A haven for craft lovers, Thanjavur owes much of its fame to the exquisite artwork and bronzes made by dexterous artisans. Browse the craft market some more, and you will find interesting weaves in silk, ethnic jewelry, filigree, woodwork, pottery, handloom products, and paintings. Must put up a bargain, for the prices quoted to tourists are on the higher side.
Silk weaving is a prominent traditional craft in the temple town, and many artists are engaged in this profession. When in Thanjavur, donāt forget to pick up a typical silk sari with a broad border adorned with unique motifs in zari work (nullgolden threadwork). Such a sari is famously worn by the locals for weddings and festivals.
The traditional dancing, rather head-nodding, dolls (nulllocally called Thalaiyatti Bommai) make for a wonderful souvenir for your friends back home. You can even go for the Thanjavur plates or brass and bronze depictions of Hindu deities. Shop for all this and more from government-owned stores or private ones spread across the city. Another option is to visit the workshops of local craftsmen, watch them turn out a work-of-art, and purchase directly from them if you like.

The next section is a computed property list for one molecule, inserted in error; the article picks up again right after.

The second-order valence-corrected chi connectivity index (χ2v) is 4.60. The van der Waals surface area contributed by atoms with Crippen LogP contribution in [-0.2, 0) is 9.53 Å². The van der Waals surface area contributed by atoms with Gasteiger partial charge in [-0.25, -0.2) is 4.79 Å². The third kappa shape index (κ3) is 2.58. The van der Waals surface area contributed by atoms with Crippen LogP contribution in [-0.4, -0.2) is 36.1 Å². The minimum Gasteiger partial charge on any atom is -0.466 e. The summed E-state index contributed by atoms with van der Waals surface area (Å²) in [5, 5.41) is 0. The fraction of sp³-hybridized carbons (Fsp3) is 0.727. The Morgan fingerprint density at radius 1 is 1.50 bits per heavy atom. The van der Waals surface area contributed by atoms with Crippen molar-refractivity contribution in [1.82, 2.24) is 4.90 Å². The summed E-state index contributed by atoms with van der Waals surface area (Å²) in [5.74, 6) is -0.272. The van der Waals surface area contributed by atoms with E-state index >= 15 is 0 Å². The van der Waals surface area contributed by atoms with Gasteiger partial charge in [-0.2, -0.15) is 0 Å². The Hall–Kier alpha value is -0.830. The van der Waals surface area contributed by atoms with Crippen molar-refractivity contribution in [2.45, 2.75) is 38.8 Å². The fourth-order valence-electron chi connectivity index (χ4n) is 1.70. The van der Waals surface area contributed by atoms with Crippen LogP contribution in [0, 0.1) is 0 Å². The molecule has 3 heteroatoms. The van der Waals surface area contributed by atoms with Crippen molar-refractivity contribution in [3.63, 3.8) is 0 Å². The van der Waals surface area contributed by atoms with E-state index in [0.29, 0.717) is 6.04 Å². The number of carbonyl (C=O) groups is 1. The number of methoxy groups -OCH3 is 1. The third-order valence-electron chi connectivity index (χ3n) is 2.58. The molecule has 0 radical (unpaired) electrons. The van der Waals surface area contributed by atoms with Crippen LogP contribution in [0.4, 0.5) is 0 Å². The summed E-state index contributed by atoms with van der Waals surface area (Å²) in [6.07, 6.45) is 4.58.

Restaurants - Thanjavur is not really the place for European or Oriental cuisine, sticking to regional delicacies here is a safer bet. The food is flavored with a host of spices and condiments, though coconut and tamarind are added to almost all vegetarian recipes. Not to mention, most dishes are rustled up using coconut oil or coconut milk. Coconut chutney, sambar (nullseasoned lentil broth), rasam (nulla hot broth made of tamarind juice and pepper) and mixed spices are served with every meal to enhance the taste. A typical Tamilian meal comprises steamed rice, lentils, grains and vegetables. And if you are non-vegetarian, there is a great variety of Chettinad delicacies to choose from. Chettinad pepper chicken is an all-time favorite of the locals. You can even try out the Tamil style